The majority of people struggle with nerves and anxiety at the thought of being on TV, with cameras in their face, answering questions.

The problem is fear. Fear of making a mistake. Fear of stuffing up. Fear of looking like an idiot in front of thousands, or potentially millions of people.

Most people can easily give you an opinion on anything. However, shove a microphone under their nose and even the most competent and accomplished speaker can go to water.

Many media spokespeople loathe conducting a media interview. I’ve met some who become physically ill at the thought of doing one.

Like anything, the more you practise, the better you get. So when it comes to improving your public speaking and media confidence, start small and gradually build up.

The Ricky Muir and Mike Willesee Interview

The Australian Motoring Enthusiast Party’s Ricky Muir had managed to avoid media contact for months after being elected to the senate.

Mr Muir remained elusive as requests for media interviews were referred to others.

Unfortunately when media shy Ricky Muir finally fronted, he leapt straight into a national TV interview with Australian journalist, Mike Willesee. Click here to view interview

Watching that interview, it’s fair to say he is not an accomplished public speaker.

He stumbled over his words, struggled to answer questions, asked to take breaks and was clearly rattled by the entire process.

There were at least 2 cameras, one facing him and one behind him, TV lights all around and members of the TV crew to contend with.

This is a hot, uncomfortable and distracting environment. For some it can be claustrophobic. Wearing a suit jacket in that environment, as he was, can make it worse.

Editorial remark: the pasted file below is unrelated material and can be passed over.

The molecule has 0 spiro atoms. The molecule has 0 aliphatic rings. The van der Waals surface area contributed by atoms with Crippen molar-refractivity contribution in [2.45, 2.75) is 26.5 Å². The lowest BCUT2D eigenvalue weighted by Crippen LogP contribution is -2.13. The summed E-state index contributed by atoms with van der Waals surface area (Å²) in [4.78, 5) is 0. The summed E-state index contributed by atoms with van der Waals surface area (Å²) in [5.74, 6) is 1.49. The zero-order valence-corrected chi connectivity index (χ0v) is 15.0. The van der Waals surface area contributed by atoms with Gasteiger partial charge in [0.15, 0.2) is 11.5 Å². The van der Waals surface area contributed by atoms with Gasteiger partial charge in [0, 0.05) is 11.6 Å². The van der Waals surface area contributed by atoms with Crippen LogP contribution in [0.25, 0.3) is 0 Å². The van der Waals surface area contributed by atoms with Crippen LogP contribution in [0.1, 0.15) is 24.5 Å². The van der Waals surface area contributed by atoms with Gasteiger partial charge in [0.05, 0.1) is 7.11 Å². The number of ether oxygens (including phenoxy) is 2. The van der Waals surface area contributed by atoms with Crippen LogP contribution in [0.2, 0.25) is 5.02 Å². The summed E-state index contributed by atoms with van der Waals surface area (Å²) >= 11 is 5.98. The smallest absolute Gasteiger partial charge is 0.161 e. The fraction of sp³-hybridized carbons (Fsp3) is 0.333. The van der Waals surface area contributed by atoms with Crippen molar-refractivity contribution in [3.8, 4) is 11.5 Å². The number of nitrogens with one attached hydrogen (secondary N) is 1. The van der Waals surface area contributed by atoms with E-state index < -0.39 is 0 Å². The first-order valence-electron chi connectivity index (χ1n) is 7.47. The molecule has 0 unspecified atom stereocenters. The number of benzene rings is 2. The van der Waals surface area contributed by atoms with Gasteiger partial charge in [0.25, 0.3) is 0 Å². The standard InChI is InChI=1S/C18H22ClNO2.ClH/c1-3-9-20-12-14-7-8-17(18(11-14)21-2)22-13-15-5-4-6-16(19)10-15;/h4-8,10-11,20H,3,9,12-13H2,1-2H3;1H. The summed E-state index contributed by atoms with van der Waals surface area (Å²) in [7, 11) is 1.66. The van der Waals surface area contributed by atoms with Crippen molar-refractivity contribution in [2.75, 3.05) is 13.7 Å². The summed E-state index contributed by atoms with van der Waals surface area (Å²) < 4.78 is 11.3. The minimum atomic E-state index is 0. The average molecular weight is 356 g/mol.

It looked like Ricky Muir was having what I have seen thousands of times in media training sessions, mind blanks.

He seemed so uncomfortable and nervous, the words just wouldn’t come out.

Why on earth Ricky Muir or his advisors would choose his media interview debut to be on TV with Mike Willisee, one of Australia’s most experienced journalist’s and commentators, is absolutely bewildering.

Mike Willesee has been critiscised for the way he conducted the interview but this is rubbish. He asked totally acceptable questions in a non aggressive way.

Building Media Experience

The way to deal with inexperienced media performers is to ease them into the media interview process.

Perhaps start with some low level newspaper interviews and then move to radio interviews over the phone. The more interviews you conduct, the more comfortable you feel.

Television interviews like the one Ricky Muir was subjected to are tough for even the most experienced media spokesperson.

The last thing you should do without any media experience is sit in front of a TV camera and answer difficult questions.

I would never suggest anybody with limited media skills front up to something like that.

You work your way up to TV interviews, you certainly don’t start with them.


  • Some people are natural media performers, most are not.
  • Never go into a media interview unless you are feeling confident and empowered.
  • Don’t do media interviews until you’re completely prepared and know what you want to gain from the process.

Further Information

Mike Willesee responds to criticism over Ricky Muir Interview

Information Only

Any information presented on our website is of a general nature only and is not intended as a substitute for professional advice.

Further Assistance

If you would like further information about dealing with the media contact Corporate Media Services for more information or training.

Make an email enquiry now… or call 1300 737 913

Media Ratings

Media Ratings

People often forget that the media, including radio, is a business. This item explains how crucial ratings are for radio commentators. We should never forget the level of competition involved in the media and the impact it has on those working in the media industry. If you can’t watch the whole program, make sure you see the first two and half minutes.

By Doug Weller

See the program here: